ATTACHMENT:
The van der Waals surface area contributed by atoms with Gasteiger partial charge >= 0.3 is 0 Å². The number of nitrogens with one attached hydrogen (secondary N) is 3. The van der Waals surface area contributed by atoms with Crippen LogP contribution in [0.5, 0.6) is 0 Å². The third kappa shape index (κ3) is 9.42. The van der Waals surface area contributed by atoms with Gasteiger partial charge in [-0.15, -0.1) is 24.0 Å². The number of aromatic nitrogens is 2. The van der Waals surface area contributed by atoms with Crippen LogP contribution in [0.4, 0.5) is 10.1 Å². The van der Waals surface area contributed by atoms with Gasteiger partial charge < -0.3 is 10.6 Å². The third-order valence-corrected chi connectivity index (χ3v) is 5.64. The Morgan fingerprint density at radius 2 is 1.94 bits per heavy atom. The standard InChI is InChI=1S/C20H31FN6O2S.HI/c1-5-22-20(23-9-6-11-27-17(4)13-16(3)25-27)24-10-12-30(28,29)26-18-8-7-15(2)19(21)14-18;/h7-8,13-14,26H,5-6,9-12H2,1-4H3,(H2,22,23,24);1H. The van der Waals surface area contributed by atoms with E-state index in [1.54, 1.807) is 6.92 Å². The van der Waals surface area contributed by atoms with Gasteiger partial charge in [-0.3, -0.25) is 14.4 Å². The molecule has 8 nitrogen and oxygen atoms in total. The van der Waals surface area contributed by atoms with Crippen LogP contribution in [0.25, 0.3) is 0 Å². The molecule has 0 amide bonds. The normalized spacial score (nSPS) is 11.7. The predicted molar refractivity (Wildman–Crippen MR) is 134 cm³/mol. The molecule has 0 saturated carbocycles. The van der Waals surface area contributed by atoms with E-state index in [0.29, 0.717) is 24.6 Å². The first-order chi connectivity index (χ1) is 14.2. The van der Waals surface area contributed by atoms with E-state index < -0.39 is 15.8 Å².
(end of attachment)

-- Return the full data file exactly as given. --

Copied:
The van der Waals surface area contributed by atoms with Gasteiger partial charge >= 0.3 is 0 Å². The number of nitrogens with one attached hydrogen (secondary N) is 3. The van der Waals surface area contributed by atoms with Crippen LogP contribution in [0.5, 0.6) is 0 Å². The third kappa shape index (κ3) is 9.42. The van der Waals surface area contributed by atoms with Gasteiger partial charge in [-0.15, -0.1) is 24.0 Å². The number of aromatic nitrogens is 2. The van der Waals surface area contributed by atoms with Crippen LogP contribution in [0.4, 0.5) is 10.1 Å². The van der Waals surface area contributed by atoms with Gasteiger partial charge < -0.3 is 10.6 Å². The third-order valence-corrected chi connectivity index (χ3v) is 5.64. The Morgan fingerprint density at radius 2 is 1.94 bits per heavy atom. The standard InChI is InChI=1S/C20H31FN6O2S.HI/c1-5-22-20(23-9-6-11-27-17(4)13-16(3)25-27)24-10-12-30(28,29)26-18-8-7-15(2)19(21)14-18;/h7-8,13-14,26H,5-6,9-12H2,1-4H3,(H2,22,23,24);1H. The van der Waals surface area contributed by atoms with E-state index in [1.54, 1.807) is 6.92 Å². The van der Waals surface area contributed by atoms with Gasteiger partial charge in [-0.3, -0.25) is 14.4 Å². The molecule has 8 nitrogen and oxygen atoms in total. The van der Waals surface area contributed by atoms with Crippen LogP contribution in [0.25, 0.3) is 0 Å². The molecule has 0 amide bonds. The normalized spacial score (nSPS) is 11.7. The predicted molar refractivity (Wildman–Crippen MR) is 134 cm³/mol. The molecule has 0 saturated carbocycles. The van der Waals surface area contributed by atoms with E-state index in [0.29, 0.717) is 24.6 Å². The first-order chi connectivity index (χ1) is 14.2. The van der Waals surface area contributed by atoms with E-state index < -0.39 is 15.8 Å².